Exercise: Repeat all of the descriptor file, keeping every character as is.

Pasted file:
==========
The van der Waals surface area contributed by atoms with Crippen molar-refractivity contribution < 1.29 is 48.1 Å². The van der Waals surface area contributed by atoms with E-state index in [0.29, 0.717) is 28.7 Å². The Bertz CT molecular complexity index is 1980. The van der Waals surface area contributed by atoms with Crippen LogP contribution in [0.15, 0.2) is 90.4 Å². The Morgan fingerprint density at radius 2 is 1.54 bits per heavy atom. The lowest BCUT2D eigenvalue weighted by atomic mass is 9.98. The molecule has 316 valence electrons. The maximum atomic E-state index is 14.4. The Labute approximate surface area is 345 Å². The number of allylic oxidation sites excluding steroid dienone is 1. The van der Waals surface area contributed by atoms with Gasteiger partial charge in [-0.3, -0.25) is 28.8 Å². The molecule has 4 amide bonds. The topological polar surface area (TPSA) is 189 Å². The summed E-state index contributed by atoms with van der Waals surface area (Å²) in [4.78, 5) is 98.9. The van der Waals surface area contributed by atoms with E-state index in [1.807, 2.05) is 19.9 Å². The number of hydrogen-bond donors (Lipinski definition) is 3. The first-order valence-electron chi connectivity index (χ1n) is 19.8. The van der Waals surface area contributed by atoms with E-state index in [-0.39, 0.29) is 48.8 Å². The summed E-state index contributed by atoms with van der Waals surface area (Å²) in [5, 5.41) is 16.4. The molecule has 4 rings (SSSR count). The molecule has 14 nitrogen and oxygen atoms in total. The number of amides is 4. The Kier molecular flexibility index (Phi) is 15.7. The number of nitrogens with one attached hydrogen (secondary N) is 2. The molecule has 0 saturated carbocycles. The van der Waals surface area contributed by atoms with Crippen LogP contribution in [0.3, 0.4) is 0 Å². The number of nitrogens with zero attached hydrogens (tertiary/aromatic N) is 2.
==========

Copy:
The van der Waals surface area contributed by atoms with Crippen molar-refractivity contribution < 1.29 is 48.1 Å². The van der Waals surface area contributed by atoms with E-state index in [0.29, 0.717) is 28.7 Å². The Bertz CT molecular complexity index is 1980. The van der Waals surface area contributed by atoms with Crippen LogP contribution in [0.15, 0.2) is 90.4 Å². The Morgan fingerprint density at radius 2 is 1.54 bits per heavy atom. The lowest BCUT2D eigenvalue weighted by atomic mass is 9.98. The molecule has 316 valence electrons. The maximum atomic E-state index is 14.4. The Labute approximate surface area is 345 Å². The number of allylic oxidation sites excluding steroid dienone is 1. The van der Waals surface area contributed by atoms with Gasteiger partial charge in [-0.3, -0.25) is 28.8 Å². The molecule has 4 amide bonds. The topological polar surface area (TPSA) is 189 Å². The summed E-state index contributed by atoms with van der Waals surface area (Å²) in [4.78, 5) is 98.9. The van der Waals surface area contributed by atoms with E-state index in [1.807, 2.05) is 19.9 Å². The number of hydrogen-bond donors (Lipinski definition) is 3. The first-order valence-electron chi connectivity index (χ1n) is 19.8. The van der Waals surface area contributed by atoms with E-state index in [-0.39, 0.29) is 48.8 Å². The summed E-state index contributed by atoms with van der Waals surface area (Å²) in [5, 5.41) is 16.4. The molecule has 4 rings (SSSR count). The molecule has 14 nitrogen and oxygen atoms in total. The number of amides is 4. The Kier molecular flexibility index (Phi) is 15.7. The number of nitrogens with one attached hydrogen (secondary N) is 2. The molecule has 0 saturated carbocycles. The van der Waals surface area contributed by atoms with Crippen LogP contribution in [0.3, 0.4) is 0 Å². The number of nitrogens with zero attached hydrogens (tertiary/aromatic N) is 2.